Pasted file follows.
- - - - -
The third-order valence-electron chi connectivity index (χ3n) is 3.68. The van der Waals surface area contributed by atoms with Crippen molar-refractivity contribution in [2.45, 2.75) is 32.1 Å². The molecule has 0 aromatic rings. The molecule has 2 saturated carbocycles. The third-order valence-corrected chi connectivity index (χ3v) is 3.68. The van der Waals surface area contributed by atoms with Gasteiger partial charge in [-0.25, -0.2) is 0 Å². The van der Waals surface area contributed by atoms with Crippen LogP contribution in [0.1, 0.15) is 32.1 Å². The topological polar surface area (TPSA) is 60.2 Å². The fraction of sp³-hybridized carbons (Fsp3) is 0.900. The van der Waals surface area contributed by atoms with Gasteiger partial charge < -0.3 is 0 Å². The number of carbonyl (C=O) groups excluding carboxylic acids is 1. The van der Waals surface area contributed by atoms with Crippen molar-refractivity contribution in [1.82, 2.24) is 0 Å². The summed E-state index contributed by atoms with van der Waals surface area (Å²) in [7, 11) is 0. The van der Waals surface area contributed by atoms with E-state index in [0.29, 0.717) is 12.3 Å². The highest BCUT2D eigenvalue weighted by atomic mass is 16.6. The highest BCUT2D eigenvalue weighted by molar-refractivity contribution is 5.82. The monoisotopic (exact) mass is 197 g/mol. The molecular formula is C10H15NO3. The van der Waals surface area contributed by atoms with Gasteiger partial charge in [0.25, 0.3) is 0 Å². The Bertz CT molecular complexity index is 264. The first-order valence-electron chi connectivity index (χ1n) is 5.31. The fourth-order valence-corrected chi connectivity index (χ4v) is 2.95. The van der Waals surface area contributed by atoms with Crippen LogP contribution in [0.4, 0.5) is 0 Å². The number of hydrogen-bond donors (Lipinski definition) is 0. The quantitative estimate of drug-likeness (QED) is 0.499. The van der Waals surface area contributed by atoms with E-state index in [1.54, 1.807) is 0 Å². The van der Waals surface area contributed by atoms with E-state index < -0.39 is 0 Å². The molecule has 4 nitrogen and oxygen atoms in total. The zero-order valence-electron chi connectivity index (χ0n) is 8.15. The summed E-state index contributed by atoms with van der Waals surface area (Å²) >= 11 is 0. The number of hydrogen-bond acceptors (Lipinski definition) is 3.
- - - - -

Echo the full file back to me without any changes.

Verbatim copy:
The third-order valence-electron chi connectivity index (χ3n) is 3.68. The van der Waals surface area contributed by atoms with Crippen molar-refractivity contribution in [2.45, 2.75) is 32.1 Å². The molecule has 0 aromatic rings. The molecule has 2 saturated carbocycles. The third-order valence-corrected chi connectivity index (χ3v) is 3.68. The van der Waals surface area contributed by atoms with Gasteiger partial charge in [-0.25, -0.2) is 0 Å². The van der Waals surface area contributed by atoms with Crippen LogP contribution in [0.1, 0.15) is 32.1 Å². The topological polar surface area (TPSA) is 60.2 Å². The fraction of sp³-hybridized carbons (Fsp3) is 0.900. The van der Waals surface area contributed by atoms with Gasteiger partial charge < -0.3 is 0 Å². The number of carbonyl (C=O) groups excluding carboxylic acids is 1. The van der Waals surface area contributed by atoms with Crippen molar-refractivity contribution in [1.82, 2.24) is 0 Å². The summed E-state index contributed by atoms with van der Waals surface area (Å²) in [7, 11) is 0. The van der Waals surface area contributed by atoms with E-state index in [0.29, 0.717) is 12.3 Å². The highest BCUT2D eigenvalue weighted by atomic mass is 16.6. The highest BCUT2D eigenvalue weighted by molar-refractivity contribution is 5.82. The monoisotopic (exact) mass is 197 g/mol. The molecular formula is C10H15NO3. The van der Waals surface area contributed by atoms with Gasteiger partial charge in [0.25, 0.3) is 0 Å². The Bertz CT molecular complexity index is 264. The first-order valence-electron chi connectivity index (χ1n) is 5.31. The fourth-order valence-corrected chi connectivity index (χ4v) is 2.95. The van der Waals surface area contributed by atoms with Crippen LogP contribution in [0.4, 0.5) is 0 Å². The number of hydrogen-bond donors (Lipinski definition) is 0. The quantitative estimate of drug-likeness (QED) is 0.499. The van der Waals surface area contributed by atoms with E-state index in [1.54, 1.807) is 0 Å². The van der Waals surface area contributed by atoms with E-state index < -0.39 is 0 Å². The molecule has 4 nitrogen and oxygen atoms in total. The zero-order valence-electron chi connectivity index (χ0n) is 8.15. The summed E-state index contributed by atoms with van der Waals surface area (Å²) >= 11 is 0. The number of hydrogen-bond acceptors (Lipinski definition) is 3.